Class war works great for conservatives and liberals

It does not, however, for hardworking Americans or this country's future. Here's why. Photo: Protestor with sign

FLORIDA, December 3, 2012 — Class warfare has always been an undertone, and in some cases even a dominant theme, in American politics.

Today, however, it is a bit different than in past years.

For much of the twentieth century, this massive inferiority complex was propagated principally by far-left activists and pseudo-intellectuals seeking to ignite an uprising against the capitalist establishment. Interestingly enough, this debacle did not take off during the 1900s and ‘10s, during which the fight for workers’ rights was raging. 

The concept of class conflict really gained steam during the 1930s, when the Great Depression left much of the nation facing the horrific prospect of either permanent unemployment or digging ditches for Franklin Delano Roosevelt’s Works Progress Administration. It then stagnated a bit during the mid-1940s’ post-World War II economic boom, and the stability derived from this during the succeeding decade. 

By the time of the social revolution of the 1960s, however, class warfare was raging once again. This time it was taking place in the minds of those attempting to overthrow civilized society in favor of a utopia with free love, free material goods, and plenty of free lunches. After that bit of nonsense fell out of public favor, the much-hyped class conflict came to naught and was essentially forgotten.

Despite popping in and out of the mainstream of American political discussion from time to time, class warfare remained more or less a quizzical absurdity relegated to a handful of history books. It would not return until the election of Barack Obama in 2008. 

However, unlike in past times, the left would not be to blame.

After the President’s inauguration, the far-right picked up where their opposite numbers left off and propelled the notion that it was not capitalists who were the true ruling class, but essentially all politicians belonging to the Democratic party, most moderate Republicans, and those just not seeming to be “Real Americans”.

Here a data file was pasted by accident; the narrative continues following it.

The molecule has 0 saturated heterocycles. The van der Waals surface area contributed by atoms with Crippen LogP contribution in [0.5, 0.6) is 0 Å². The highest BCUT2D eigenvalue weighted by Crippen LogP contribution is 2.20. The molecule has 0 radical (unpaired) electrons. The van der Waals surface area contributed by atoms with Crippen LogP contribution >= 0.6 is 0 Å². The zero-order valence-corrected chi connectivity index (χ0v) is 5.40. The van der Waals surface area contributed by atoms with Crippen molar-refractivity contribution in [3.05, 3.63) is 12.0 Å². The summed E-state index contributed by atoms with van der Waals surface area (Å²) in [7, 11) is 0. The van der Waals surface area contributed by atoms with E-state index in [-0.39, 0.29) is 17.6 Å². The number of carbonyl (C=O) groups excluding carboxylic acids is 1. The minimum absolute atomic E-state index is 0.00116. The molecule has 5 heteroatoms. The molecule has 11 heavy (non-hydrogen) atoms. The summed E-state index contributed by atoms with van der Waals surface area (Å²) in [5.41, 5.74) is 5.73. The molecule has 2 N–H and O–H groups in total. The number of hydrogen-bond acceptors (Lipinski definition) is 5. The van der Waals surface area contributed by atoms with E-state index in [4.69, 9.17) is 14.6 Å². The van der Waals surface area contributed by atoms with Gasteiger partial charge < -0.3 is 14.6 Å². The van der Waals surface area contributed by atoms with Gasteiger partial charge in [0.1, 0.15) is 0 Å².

It seems as if that last one is in reference to people who choose to refrain from becoming excited about hot-button social issues, dressing and speaking in a “down-home” fashion, or placing mythology above scientific data. 

Of course, this new-found vendetta makes about as much sense as its predecessor did, but such a thing is unimportant. The fact of the matter is that the radical right effectively proved itself to be no different from the radical left. Indeed, they are two peas in a rabble-rousing, crypto-authoritarian pod. 

Sadly, this is clear to see for all but their adherents, whose numbers, it would seem, are growing at an alarming rate.

Needless to say, the notion of a single elite group controlling the masses is totally false. While the United States is home to several very influential corporations and public officeholders — sometimes under the circumstances of the former pulling the latter’s strings — our entire system of governance was constructed so that there could never be an omnipotent force capable of bringing about class-based tyranny. 

The only way in which this could possibly happen is if we allow it. After all, even the strongest of companies is incapable of casting a ballot. As American citizens however, we can. This is why it is of the utmost importance that a civic-minded voting populace be present, so that even the most nefarious of politicians are forced to think twice about engaging in illicit activities. 

Complaining about how others are keeping one down when those in question are merely a group onto which he or she has projected a great deal of anger is, in a literal sense, wasted energy. On a deeper level, though, it is counterproductive toward really getting to the root of America’s most demanding socioeconomic problems.

Group-think has always been a bad thing, and class conflict is one of its worst products. Let us not fall for this easy way out of answering the tough questions. If we take responsibility and deal with the challenges at hand in a rational, pragmatic manner, then the subject of class warfare will be one of laughter and mockery, not serious consideration.

Much of this article was first published as The Ruling Class v. the Country Class: a Populist Fool’s Dream on

This article is the copyrighted property of the writer and Communities @ Written permission must be obtained before reprint in online or print media. REPRINTING TWTC CONTENT WITHOUT PERMISSION AND/OR PAYMENT IS THEFT AND PUNISHABLE BY LAW.

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Joseph Cotto

Joseph F. Cotto is a social journalist by trade and student of history by lifestyle choice. He hails from central Florida, writing about political, economic, and social issues of the day. In the past, he was a contributor to Blogcritics Magazine, among other publications. He is currently at work on a book about American society.

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